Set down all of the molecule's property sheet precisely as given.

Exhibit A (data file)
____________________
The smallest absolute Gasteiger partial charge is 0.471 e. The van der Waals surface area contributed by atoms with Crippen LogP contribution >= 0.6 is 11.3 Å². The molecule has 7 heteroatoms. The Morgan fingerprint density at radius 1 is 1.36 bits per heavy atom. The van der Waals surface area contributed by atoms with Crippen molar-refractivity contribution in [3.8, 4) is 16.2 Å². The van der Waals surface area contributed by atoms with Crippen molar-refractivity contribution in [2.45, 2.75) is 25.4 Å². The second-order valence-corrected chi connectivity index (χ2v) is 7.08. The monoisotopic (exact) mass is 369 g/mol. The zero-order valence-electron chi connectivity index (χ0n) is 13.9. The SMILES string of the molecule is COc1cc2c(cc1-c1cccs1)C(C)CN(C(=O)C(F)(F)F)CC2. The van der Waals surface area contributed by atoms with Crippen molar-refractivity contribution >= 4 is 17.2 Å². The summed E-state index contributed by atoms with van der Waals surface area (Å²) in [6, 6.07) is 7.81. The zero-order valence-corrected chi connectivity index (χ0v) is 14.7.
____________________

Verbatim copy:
The smallest absolute Gasteiger partial charge is 0.471 e. The van der Waals surface area contributed by atoms with Crippen LogP contribution >= 0.6 is 11.3 Å². The molecule has 7 heteroatoms. The Morgan fingerprint density at radius 1 is 1.36 bits per heavy atom. The van der Waals surface area contributed by atoms with Crippen molar-refractivity contribution in [3.8, 4) is 16.2 Å². The van der Waals surface area contributed by atoms with Crippen molar-refractivity contribution in [2.45, 2.75) is 25.4 Å². The second-order valence-corrected chi connectivity index (χ2v) is 7.08. The monoisotopic (exact) mass is 369 g/mol. The zero-order valence-electron chi connectivity index (χ0n) is 13.9. The SMILES string of the molecule is COc1cc2c(cc1-c1cccs1)C(C)CN(C(=O)C(F)(F)F)CC2. The van der Waals surface area contributed by atoms with Crippen molar-refractivity contribution >= 4 is 17.2 Å². The summed E-state index contributed by atoms with van der Waals surface area (Å²) in [6, 6.07) is 7.81. The zero-order valence-corrected chi connectivity index (χ0v) is 14.7.